Anton Lawrence is Recreational Aircraft Association of New Zealand (RAANZ) Tech Officer.
This article on locking devices originally appeared in RAANZ' magazine Recreational Pilot - Issue #27.
It is published here with Anton's kind permission
While doing research into bolt types I came across several new types of locking systems and found some interesting facts regarding Loctite®.
Nut or bolt back off is one reason why bolt preload can be lost, if the bolt is subject to cyclic loads it will
break, the type of bolt will only have a bearing on how long it takes to fail.
The common types of nut locking devices are spring washer, nylock nut, lock wire, tabs and Loctite®. Under severe vibration all these will fail to some degree.
A new type of washer was shown to me by Steelmasters, these are called Nord-Lock® Washers.
They have in fact been around for about twenty years but are not well know of.
Each washer is in fact two identical washers, one face has many small radial ridges which grip the material being bolted or the underside of the nut or bolt head, the hardness of the washers is more than a 12.9 bolt so no problems there. The other face has small wedges or cams which have an angle slightly greater than the helix angle of the thread of a nut or bolt.
When the washers are
placed face to face and the nut or bolt tightened, the ridges grip the work, when it comes time to undo, the
ridges prevent the washer from turning, the only way out is for the wedged cams to slide up on each
other. This sliding causes the bolt to lengthen and so increasing the preload on the bolt, this can not
happen without the use of a wrench. The simplicity of use and effectiveness can’t be underestimated.
Nord-Lock® also have extensive torque tables and a torque calculation spreadsheet.
For more information and a demo video check out www.nord-lock.com.
Spiralock® is another method of improving the friction of nut or bolt. It is a different type of female thread form which better distributes the axial force across more threads than a standard thread. As the forces are spread over a greater number of threads the chance of thread stripping is also reduced. The torque required to tighten a Spiralock® thread is 10% to 15% higher than normal but test should be done if you are considering using these. Spiralock® supply specialized taps to cut the threads and nuts with the specialized thread pre-cut.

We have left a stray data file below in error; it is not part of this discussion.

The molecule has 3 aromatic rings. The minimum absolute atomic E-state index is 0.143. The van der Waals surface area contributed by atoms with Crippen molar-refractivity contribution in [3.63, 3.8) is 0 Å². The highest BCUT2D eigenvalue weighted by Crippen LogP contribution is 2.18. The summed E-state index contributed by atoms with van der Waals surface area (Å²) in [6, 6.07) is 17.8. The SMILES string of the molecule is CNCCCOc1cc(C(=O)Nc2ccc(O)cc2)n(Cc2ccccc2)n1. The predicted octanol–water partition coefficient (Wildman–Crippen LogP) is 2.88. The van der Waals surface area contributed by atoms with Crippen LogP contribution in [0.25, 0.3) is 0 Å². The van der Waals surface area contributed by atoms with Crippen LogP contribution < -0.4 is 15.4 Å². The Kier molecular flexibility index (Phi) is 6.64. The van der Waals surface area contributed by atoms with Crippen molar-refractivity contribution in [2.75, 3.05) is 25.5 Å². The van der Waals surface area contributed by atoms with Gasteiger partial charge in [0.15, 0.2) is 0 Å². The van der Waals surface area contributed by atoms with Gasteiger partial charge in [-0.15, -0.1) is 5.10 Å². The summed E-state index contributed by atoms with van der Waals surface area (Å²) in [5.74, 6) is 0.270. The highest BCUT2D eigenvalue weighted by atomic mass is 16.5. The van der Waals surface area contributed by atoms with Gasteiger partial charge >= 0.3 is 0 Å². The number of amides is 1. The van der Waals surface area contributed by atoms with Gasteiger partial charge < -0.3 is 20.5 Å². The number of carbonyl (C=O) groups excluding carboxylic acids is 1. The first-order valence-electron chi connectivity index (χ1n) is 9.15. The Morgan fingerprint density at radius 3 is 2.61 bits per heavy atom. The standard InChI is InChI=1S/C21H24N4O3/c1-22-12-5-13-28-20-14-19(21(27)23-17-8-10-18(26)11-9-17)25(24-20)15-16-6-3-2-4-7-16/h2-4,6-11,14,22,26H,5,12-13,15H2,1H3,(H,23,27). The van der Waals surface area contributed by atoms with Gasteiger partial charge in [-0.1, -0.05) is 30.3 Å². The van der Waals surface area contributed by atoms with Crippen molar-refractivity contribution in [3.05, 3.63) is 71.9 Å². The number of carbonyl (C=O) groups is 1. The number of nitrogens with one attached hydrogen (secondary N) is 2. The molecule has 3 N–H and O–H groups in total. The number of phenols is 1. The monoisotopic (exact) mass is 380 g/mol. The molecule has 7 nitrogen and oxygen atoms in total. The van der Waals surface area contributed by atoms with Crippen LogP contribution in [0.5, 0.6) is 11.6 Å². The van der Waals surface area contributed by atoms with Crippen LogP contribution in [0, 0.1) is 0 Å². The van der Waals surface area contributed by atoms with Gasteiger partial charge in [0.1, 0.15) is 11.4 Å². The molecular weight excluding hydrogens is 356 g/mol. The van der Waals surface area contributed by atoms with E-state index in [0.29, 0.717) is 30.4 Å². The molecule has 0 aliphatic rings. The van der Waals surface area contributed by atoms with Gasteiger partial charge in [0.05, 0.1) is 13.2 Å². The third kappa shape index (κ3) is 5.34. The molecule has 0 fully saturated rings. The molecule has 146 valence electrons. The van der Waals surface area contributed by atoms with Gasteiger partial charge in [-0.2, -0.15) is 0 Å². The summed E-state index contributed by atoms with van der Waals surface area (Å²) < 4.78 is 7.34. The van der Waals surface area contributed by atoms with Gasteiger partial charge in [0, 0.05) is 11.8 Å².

For more information go to www.spiralock.com
Loctite® 620 is the thread adhesive specified by Jabiru for the flywheel retaining bolts and several other bolts on their engines.
As 620 is not primarily used as a thread lock adhesive I contacted Loctite® directly
in order to get more information, the online data sheets do not give friction coefficients.
I was told that 620 could be used as a thread locking product; it has the advantage of slower cure about one hour, and higher temperature resistance. I was given some K factors which relate to the friction coefficient of lightly machine oiled steel bolts, in other words Loctite® does not affect the torque of a standard bolt. This would also relate to a friction coefficient of 0.15 and I have used this figure in the torque calculations for the Jabiru bolts.
The following is straight from the 620 data sheet.
“Loctite® 620 is designed for the bonding of cylindrical fitting parts. The product cures when confined in the absence of air between close fitting metal surfaces and prevents loosening and leakage from shock and vibration. Typical applications include locating pins in radiator assemblies, sleeves into pump housings and bearings in auto transmissions. Particularly suitable for applications where temperature resistance up to 200°C is required.”
It has also been suggested that 620 would if lightly applied to the mating faces on the Jabiru flywheel, help prevent the fretting. Certainly the extract above would indicate this as a possible application, but I have yet to talk to anyone who has done this or found any other empirical evidence of it having been used in this way, I would be very interested to hear from anyone who has more information on this type of use.
For more information go to www.loctite.co.nz
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